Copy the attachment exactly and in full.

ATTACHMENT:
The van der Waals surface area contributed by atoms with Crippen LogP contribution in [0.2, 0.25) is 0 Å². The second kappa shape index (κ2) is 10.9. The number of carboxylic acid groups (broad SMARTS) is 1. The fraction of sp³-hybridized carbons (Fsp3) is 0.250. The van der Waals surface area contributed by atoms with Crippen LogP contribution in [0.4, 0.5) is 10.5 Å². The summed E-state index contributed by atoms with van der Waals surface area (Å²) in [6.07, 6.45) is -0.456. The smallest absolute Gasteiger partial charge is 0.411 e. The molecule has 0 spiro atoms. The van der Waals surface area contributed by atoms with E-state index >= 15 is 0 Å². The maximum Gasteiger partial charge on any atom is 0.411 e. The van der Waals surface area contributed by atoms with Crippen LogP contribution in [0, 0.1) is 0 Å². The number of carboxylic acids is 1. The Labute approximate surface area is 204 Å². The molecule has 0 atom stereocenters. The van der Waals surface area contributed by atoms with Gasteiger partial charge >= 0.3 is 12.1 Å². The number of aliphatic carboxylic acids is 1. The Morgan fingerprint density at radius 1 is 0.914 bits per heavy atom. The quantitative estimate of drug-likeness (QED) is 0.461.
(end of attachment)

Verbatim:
The van der Waals surface area contributed by atoms with Crippen LogP contribution in [0.2, 0.25) is 0 Å². The second kappa shape index (κ2) is 10.9. The number of carboxylic acid groups (broad SMARTS) is 1. The fraction of sp³-hybridized carbons (Fsp3) is 0.250. The van der Waals surface area contributed by atoms with Crippen LogP contribution in [0.4, 0.5) is 10.5 Å². The summed E-state index contributed by atoms with van der Waals surface area (Å²) in [6.07, 6.45) is -0.456. The smallest absolute Gasteiger partial charge is 0.411 e. The molecule has 0 spiro atoms. The van der Waals surface area contributed by atoms with E-state index >= 15 is 0 Å². The maximum Gasteiger partial charge on any atom is 0.411 e. The van der Waals surface area contributed by atoms with Crippen LogP contribution in [0, 0.1) is 0 Å². The number of carboxylic acids is 1. The Labute approximate surface area is 204 Å². The molecule has 0 atom stereocenters. The van der Waals surface area contributed by atoms with Gasteiger partial charge >= 0.3 is 12.1 Å². The number of aliphatic carboxylic acids is 1. The Morgan fingerprint density at radius 1 is 0.914 bits per heavy atom. The quantitative estimate of drug-likeness (QED) is 0.461.